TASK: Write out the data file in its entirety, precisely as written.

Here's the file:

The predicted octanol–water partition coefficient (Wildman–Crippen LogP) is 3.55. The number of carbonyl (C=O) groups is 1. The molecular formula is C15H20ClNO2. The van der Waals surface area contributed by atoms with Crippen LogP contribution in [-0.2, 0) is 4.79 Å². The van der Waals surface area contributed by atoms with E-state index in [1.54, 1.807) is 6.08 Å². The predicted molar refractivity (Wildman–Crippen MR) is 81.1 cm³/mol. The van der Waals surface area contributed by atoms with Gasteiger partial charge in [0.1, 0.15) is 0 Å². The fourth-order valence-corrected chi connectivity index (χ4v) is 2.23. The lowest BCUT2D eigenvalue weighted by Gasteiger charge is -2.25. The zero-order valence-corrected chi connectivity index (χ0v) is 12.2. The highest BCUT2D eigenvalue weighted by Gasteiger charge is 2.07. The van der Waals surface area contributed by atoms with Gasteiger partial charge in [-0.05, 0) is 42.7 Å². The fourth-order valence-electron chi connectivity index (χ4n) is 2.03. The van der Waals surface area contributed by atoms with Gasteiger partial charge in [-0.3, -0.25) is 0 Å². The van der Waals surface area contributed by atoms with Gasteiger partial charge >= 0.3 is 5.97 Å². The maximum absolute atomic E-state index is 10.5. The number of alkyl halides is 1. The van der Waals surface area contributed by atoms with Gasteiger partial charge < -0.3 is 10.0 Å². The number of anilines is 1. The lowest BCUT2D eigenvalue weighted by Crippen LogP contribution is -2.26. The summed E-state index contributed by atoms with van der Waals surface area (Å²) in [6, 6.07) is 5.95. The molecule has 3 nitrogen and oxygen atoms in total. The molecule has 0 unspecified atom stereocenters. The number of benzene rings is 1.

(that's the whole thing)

The predicted octanol–water partition coefficient (Wildman–Crippen LogP) is 3.55. The number of carbonyl (C=O) groups is 1. The molecular formula is C15H20ClNO2. The van der Waals surface area contributed by atoms with Crippen LogP contribution in [-0.2, 0) is 4.79 Å². The van der Waals surface area contributed by atoms with E-state index in [1.54, 1.807) is 6.08 Å². The predicted molar refractivity (Wildman–Crippen MR) is 81.1 cm³/mol. The van der Waals surface area contributed by atoms with Gasteiger partial charge in [0.1, 0.15) is 0 Å². The fourth-order valence-corrected chi connectivity index (χ4v) is 2.23. The lowest BCUT2D eigenvalue weighted by Gasteiger charge is -2.25. The zero-order valence-corrected chi connectivity index (χ0v) is 12.2. The highest BCUT2D eigenvalue weighted by Gasteiger charge is 2.07. The van der Waals surface area contributed by atoms with Gasteiger partial charge in [-0.05, 0) is 42.7 Å². The fourth-order valence-electron chi connectivity index (χ4n) is 2.03. The van der Waals surface area contributed by atoms with Gasteiger partial charge in [-0.3, -0.25) is 0 Å². The van der Waals surface area contributed by atoms with Gasteiger partial charge >= 0.3 is 5.97 Å². The maximum absolute atomic E-state index is 10.5. The number of alkyl halides is 1. The van der Waals surface area contributed by atoms with Gasteiger partial charge < -0.3 is 10.0 Å². The number of anilines is 1. The lowest BCUT2D eigenvalue weighted by Crippen LogP contribution is -2.26. The summed E-state index contributed by atoms with van der Waals surface area (Å²) in [6, 6.07) is 5.95. The molecule has 3 nitrogen and oxygen atoms in total. The molecule has 0 unspecified atom stereocenters. The number of benzene rings is 1.